“Because of course I often couldn’t consider applications from the University of Copenhagen, I read a lot of applications from researchers at Aarhus University. What set it apart from the University of Copenhagen was that it was a younger university – and I got the impression that the university was particularly supportive of its junior talents, and that there was dynamism and the ability to change. There was a lightness about it, an energy and a practically oriented approach,” she remembered.
AU has a unique status in Aarhus
Birgitte Nauntofte also remarked on the unique status AU enjoys in Aarhus.
“I’ve always noticed how marked the student presence is in town, and that there’s a strong campus environment around the university. Whenever I’ve visited Aarhus University Hospital in Skejby, I’ve noticed that everyone feels like they’re part of the university, even on the hospital corridors. The university is a very prominent feature in the cityscape – and other organisations as well as the local population are highly aware of it. The university spreads its rings in the city.”
What would society get out of giving us more money?
Birgitte Nauntofte also said that she had been reflecting on the rector’s recent statements
about the importance of renewing the university’s contract with society and of making the university’s contribution to society visible. She agreed completely:
“It’s important that our society understands why citizens’ taxes go to pay for the universities, including paying for research. Because of course, there’s a need for funding across the board – for example in the military, in healthcare and elder care. So what exactly would society get out of giving the universities and research more money? We have to be able to answer that. And we have to ensure that our politicians are able to answer the hard questions about what return for the Denmark of the future investment in the university will produce – because after all, they’re the ones who have to justify to the population how their taxes are spent.”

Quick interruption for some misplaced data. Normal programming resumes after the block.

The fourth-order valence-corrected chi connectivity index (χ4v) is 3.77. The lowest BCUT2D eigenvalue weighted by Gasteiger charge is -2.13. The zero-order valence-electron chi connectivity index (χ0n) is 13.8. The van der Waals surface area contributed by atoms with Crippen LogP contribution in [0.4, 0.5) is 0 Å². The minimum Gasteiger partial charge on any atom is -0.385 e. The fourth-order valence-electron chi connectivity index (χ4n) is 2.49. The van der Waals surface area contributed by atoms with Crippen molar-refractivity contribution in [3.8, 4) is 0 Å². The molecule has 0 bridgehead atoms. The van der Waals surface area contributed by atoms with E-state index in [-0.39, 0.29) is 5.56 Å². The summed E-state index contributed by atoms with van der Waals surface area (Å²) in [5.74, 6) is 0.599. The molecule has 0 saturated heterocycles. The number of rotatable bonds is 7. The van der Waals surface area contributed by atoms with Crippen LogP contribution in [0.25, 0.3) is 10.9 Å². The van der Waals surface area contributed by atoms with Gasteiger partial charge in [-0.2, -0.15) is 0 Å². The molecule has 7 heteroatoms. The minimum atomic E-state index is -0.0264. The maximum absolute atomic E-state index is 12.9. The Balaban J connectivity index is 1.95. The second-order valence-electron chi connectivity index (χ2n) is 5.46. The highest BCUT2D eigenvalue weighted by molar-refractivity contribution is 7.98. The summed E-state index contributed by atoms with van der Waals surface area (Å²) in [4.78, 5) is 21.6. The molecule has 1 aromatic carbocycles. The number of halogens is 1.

“It’s not enough to say: We want more money. We have to be able to say: If we don’t invest in the university, what is it that we as a society will lose out on, both in the short term and the long term. And that isn’t always so easy, because in the university sector, the consequences of cutbacks often take a long time to become apparent, because you’re working with such long time frames,” she said, and added that there’s a need for the development of new methods of rendering the university’s contribution to society visible.
A well-run university
Birgitte Nauntofte was moved to apply by the combination of a university that unites substance and dynamism with her sense that she possesses relevant competencies to take Aarhus University further.
“The board appears to be highly qualified, there’s a capable and experienced rector, I like the university’s 2025 strategy – and in fact I contributed to its development, along with many others. It would be a great pleasure and privilege to participate in helping to further develop the university’s strategy, and so I applied,” she said.
Birgitte Nauntofte stressed that the fact that the university is well-run with solid finances and potential for development was also attractive to her.
“I understand that Aarhus University, like the other universities, could use more money. My response to that is that the university is not facing a threatening deficit, but has acted sensibly in relation to its current financial situation. I’ve been involved in cleanups lots of other places, but when you join an organization that’s as well-run as this one, I believe that permits a more strategic approach to the position, and that there will be plenty of opportunities on the board to rethink and innovate.”
A good relationship with the rector
When asked how the university community will be able to mark her presence at the head of the table in the boardroom, she replied:
“When it comes to the work of the board, what I prioritize is the board’s strategic role, while the rector and the other members of the senior management team are responsible for leadership and day-to-day operations and development. I respect the rector’s and the senior management team’s sphere of authority, because I’ve sat on that side of the fence for many years. As chair, I will serve as a link between the board and the rector’s day-to-day leadership, and I will put myself at their disposal to the extent that my advice, support and ability to challenge are needed. So far, I’ve had a constructive dialogue and relationship with the rector, so I’m convinced we’ll work well together.”
The United States: Interesting and inspiring
Birgitte Nauntofte lives north of Copenhagen close to Dyrehaven. But she travels to San Diego as often as she can; for the last twelve years, she and her husband Dr. Steen Dissing have owned a house close to UC San Diego, where Steen Dissing worked as a researcher many years ago.
“We spend as much time there as we can. The United States is a land of contrasts, and if you’re interested in research, innovation and education, as we are, it’s a really interesting and inspiring place to be,” she said.
Translated by Lenore Messick